December 19, 2016


Why is it so hard to overcome bias in decision-making? Becasue you're human (Shana Lebowitz, 11/25/16, Business Insider)

[Eldar Shafir, a professor of psychology at Princeton University,] went on:

"I can teach about the endowment effect, and yet, when I have something, I don't want to give it up. Am I resisting more than I should or not? Even when I know about the endowment effect, how do I gauge if my reaction is correct or not?"

That is to say, humans are not machines. Just because you're aware that you might be overvaluing the car you're trying to sell doesn't mean you know exactly how much you're overvaluing it, or what the price "should" be.

That said, knowing you're biased, there are some steps you can take to make better decisions. In a follow-up email, Shafir gave an example of police departments' policy of having lineups conducted by officers who don't know which of the men is the suspect. That's because, when the officer knows who the suspect is, the eyewitness is more likely to choose that person -- even though the officer is well-intentioned, Shafir said.

When making big decisions in your personal life, Shafir said you can do some exercises to test how robust your preference really is. For example, you can ask yourself: Would I do the same thing had the decision been offered to me in the summer rather than the winter? Again though, this exercise is hardly a panacea.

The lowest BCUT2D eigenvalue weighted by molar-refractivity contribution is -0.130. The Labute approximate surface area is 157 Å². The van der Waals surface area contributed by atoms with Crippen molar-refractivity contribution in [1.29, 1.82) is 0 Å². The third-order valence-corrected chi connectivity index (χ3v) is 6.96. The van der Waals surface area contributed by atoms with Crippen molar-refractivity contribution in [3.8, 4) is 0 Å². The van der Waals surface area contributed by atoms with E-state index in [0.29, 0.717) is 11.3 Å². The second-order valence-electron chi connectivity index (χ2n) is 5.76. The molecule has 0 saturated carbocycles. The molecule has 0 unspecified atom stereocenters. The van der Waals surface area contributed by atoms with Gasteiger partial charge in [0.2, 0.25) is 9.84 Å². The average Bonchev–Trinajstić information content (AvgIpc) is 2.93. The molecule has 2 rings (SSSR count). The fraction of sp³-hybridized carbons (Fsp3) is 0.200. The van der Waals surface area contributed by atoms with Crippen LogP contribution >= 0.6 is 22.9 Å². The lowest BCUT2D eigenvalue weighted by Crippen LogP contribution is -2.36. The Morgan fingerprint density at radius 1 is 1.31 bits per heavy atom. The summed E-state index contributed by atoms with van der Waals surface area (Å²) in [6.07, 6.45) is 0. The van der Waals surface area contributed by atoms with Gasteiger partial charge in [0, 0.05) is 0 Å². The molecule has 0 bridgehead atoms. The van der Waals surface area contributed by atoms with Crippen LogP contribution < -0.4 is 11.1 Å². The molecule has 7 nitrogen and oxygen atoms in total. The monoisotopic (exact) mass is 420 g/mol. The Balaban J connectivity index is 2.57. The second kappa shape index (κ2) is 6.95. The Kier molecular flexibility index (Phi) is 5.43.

I asked Shafir if he found this -- the fact that no amount of knowledge can counteract our susceptibility to cognitive biases -- frustrating.

"Sometimes it's frustrating," he acknowledged. "Sometimes it's amusing. Just having insight into our fallibilities -- we're funny. And sometimes it makes life more interesting."

He added: "It sometimes makes you more modest because you realize that most of your decisions, most of your preferences are in some sense accidental. They could easily have been otherwise."

Posted by at December 19, 2016 6:23 AM